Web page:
News: Two surgeons advised a patient that his only treatment options for a bladder issue were surgery or the permanent implementation of a catheter. The surgeons did not advise the patient of other non-invasive treatment options, including a transurethral microwave treatment or use of different medications. The patient chose surgery, which led to complications, another emergency surgery, and ultimately the patient’s death a year later.
The patient’s estate filed a wrongful lawsuit death arising from negligent medical care, and was awarded $870,000 in damages, including $300,000 in punitive damages. The Supreme Court of Missouri held that while punitive damages are rare for cases alleging mere negligence (as opposed to intentional wrongdoing), they were appropriate here because this was an example of an extraordinary case in which the doctors’ actions were so grossly negligent that they were tantamount to intentional wrongdoing.
Background: In October 2012, a urological surgeon was treating the patient for an enlarged prostate. The surgeon informed the patient his only treatment options for a bladder issue were surgery or the permanent implementation of a catheter. The surgeon performed the transurethral resection of the prostate (TURP) and a transurethral incision of the bladder neck (TUIBN) to allow easier placement of a catheter.
Shortly after surgery, the patient complained of abdominal pain, renal failure, and difficulty breathing. The surgeon ordered imaging studies, which showed free air in the patient’s abdomen and retroperitoneal area. The surgeon concluded it was caused by a perforation of the gastrointestinal tract, and requested a surgical consultation.
A general surgeon performed an exploratory laparotomy to examine the patient’s GI tract. After identifying “fatty tissue” in the sigmoid colon but no perforation, misplaced catheter, or any irrigation fluid in the patient’s abdomen, the general surgeon concluded a ruptured diverticulum had caused the free air but sealed before the laparotomy. Afterward, the patient developed sepsis and respiratory and kidney complications.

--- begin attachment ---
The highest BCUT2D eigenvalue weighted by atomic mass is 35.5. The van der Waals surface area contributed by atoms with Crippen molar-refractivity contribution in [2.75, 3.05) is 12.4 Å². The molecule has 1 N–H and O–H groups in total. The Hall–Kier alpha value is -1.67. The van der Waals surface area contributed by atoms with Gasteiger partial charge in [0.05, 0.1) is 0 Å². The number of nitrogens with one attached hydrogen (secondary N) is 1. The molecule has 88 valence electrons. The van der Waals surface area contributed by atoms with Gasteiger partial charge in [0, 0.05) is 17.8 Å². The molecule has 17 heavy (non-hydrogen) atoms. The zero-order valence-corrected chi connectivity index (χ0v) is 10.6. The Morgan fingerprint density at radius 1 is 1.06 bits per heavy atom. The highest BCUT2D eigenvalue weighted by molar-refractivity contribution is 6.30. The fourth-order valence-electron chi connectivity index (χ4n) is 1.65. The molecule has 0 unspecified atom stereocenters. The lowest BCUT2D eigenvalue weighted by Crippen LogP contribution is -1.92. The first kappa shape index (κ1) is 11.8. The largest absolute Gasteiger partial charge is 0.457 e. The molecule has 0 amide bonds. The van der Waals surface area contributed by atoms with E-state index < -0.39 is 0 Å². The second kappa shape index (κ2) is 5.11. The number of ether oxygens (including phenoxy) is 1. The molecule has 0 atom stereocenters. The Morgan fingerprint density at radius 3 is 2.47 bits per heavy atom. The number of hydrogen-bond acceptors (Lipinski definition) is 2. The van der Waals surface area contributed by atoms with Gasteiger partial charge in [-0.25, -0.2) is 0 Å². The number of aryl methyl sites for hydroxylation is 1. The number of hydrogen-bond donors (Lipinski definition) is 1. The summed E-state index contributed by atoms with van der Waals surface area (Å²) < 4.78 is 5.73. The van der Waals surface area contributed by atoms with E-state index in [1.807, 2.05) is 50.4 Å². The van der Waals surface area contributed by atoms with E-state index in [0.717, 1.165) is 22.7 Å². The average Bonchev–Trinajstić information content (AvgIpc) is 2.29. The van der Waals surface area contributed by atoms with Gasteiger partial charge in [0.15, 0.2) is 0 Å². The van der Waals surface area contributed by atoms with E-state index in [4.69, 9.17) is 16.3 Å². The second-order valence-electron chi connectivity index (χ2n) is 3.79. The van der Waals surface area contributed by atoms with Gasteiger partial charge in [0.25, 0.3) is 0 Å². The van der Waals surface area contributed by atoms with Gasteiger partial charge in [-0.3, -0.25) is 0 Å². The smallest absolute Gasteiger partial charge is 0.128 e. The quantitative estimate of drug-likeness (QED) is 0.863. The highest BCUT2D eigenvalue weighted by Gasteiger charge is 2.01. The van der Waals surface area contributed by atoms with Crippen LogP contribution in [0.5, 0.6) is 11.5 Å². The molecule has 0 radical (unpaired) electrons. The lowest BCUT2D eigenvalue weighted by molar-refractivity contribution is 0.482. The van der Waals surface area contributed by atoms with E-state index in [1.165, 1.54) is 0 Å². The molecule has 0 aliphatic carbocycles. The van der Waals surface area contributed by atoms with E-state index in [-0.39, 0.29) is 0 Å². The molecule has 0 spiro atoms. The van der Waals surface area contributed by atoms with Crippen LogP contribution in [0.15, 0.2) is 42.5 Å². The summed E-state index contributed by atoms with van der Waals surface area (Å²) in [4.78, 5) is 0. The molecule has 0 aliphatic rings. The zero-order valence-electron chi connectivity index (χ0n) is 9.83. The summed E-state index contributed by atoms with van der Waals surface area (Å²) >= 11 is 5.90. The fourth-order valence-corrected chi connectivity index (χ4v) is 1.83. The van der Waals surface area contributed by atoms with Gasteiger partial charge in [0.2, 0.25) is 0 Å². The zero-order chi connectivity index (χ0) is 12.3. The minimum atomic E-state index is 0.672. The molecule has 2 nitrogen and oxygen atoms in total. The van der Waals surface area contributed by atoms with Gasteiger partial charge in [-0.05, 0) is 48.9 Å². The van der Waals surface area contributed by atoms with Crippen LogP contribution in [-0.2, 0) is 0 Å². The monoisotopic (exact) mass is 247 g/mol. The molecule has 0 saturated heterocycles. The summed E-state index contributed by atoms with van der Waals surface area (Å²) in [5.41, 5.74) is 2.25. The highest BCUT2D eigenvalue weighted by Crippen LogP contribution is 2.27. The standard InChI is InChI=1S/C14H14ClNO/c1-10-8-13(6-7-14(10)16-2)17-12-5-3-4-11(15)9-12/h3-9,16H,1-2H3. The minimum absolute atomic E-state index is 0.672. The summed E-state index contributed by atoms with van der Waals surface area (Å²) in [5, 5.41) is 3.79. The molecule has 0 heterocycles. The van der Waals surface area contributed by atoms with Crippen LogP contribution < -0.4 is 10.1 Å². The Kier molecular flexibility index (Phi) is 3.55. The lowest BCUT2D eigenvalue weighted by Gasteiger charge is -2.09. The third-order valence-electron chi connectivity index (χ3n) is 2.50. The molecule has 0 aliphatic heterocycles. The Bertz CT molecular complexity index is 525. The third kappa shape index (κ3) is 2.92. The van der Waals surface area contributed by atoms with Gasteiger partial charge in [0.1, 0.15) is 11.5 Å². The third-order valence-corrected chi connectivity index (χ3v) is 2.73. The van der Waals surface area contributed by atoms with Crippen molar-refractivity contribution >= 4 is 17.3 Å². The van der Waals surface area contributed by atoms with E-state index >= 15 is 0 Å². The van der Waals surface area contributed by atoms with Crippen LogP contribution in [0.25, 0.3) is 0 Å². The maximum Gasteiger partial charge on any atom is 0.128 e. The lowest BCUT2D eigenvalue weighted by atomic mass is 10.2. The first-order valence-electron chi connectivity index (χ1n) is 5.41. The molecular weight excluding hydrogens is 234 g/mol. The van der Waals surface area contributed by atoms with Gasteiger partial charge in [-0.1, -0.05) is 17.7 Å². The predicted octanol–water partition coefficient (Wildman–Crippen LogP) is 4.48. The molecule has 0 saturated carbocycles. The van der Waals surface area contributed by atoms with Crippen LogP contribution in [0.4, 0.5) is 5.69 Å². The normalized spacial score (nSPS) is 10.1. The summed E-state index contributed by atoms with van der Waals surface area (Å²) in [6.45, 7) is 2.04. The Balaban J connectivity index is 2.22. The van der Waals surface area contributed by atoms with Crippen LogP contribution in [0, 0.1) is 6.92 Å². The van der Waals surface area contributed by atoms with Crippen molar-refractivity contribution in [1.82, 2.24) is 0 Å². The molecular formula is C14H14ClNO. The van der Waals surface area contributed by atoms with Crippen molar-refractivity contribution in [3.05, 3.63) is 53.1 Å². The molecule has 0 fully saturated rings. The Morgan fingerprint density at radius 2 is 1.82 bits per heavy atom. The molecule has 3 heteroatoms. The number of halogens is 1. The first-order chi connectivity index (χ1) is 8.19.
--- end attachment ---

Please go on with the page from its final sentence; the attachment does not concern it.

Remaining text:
Two weeks after the prostate surgery, medical center nurses removed and replaced the original catheter. Urologists subsequently removed and replaced the second catheter, drained his bladder, and drained fluid that had collected in his abdomen. The patient improved and was discharged to a smaller hospital, where the catheter was removed; however, while there, he suffered a stroke. During the next 10 months, he was transferred between hospitals and nursing facilities and ultimately into palliative care. The patient died in October 2013, approximately one year after the prostate surgery.
The patient’s estate filed a wrongful death lawsuit against the medical facility, alleging the patient’s death was caused by the surgeon’s misplacement of the catheter and both doctors’ failure to discover the misplacement. As for the surgeon, two experts for the plaintiff testified he misplaced the catheter outside the patient’s bladder during the prostate surgery, failed to recognize his error or discover it during due care, failed to properly identify the source of the free air when the general surgeon did not find a perforated viscous during the laparotomy, failed to properly investigate the patient’s decline in health caused by his other errors, improperly reported the patient did not have a urine leak without conducting testing, and should not have performed the TUIBN with the TURP.
The patient’s estate also presented expert evidence alleging the general surgeon failed to obtain additional diagnostic testing before surgery and failed to locate (or conduct additional testing to find) the source of the free air. On the other hand, the medical center presented evidence indicating both prostate procedures were appropriate and met the standard of care. The surgeon properly placed the catheter within the patient’s bladder during the surgery, and both doctors were justified in performing emergent exploratory surgery without additional presurgical testing. The medical center concluded the catheter must have been misplaced when the nurses placed a new catheter more than two weeks after the prostate surgery, but the misplaced catheter did not cause or contribute to the patient’s death by stroke-related complications. The jury found in the estate’s favor, awarding nearly $1 million: $270,000 in damages, $300,000 in noneconomic damages, and $300,000 in punitive damages.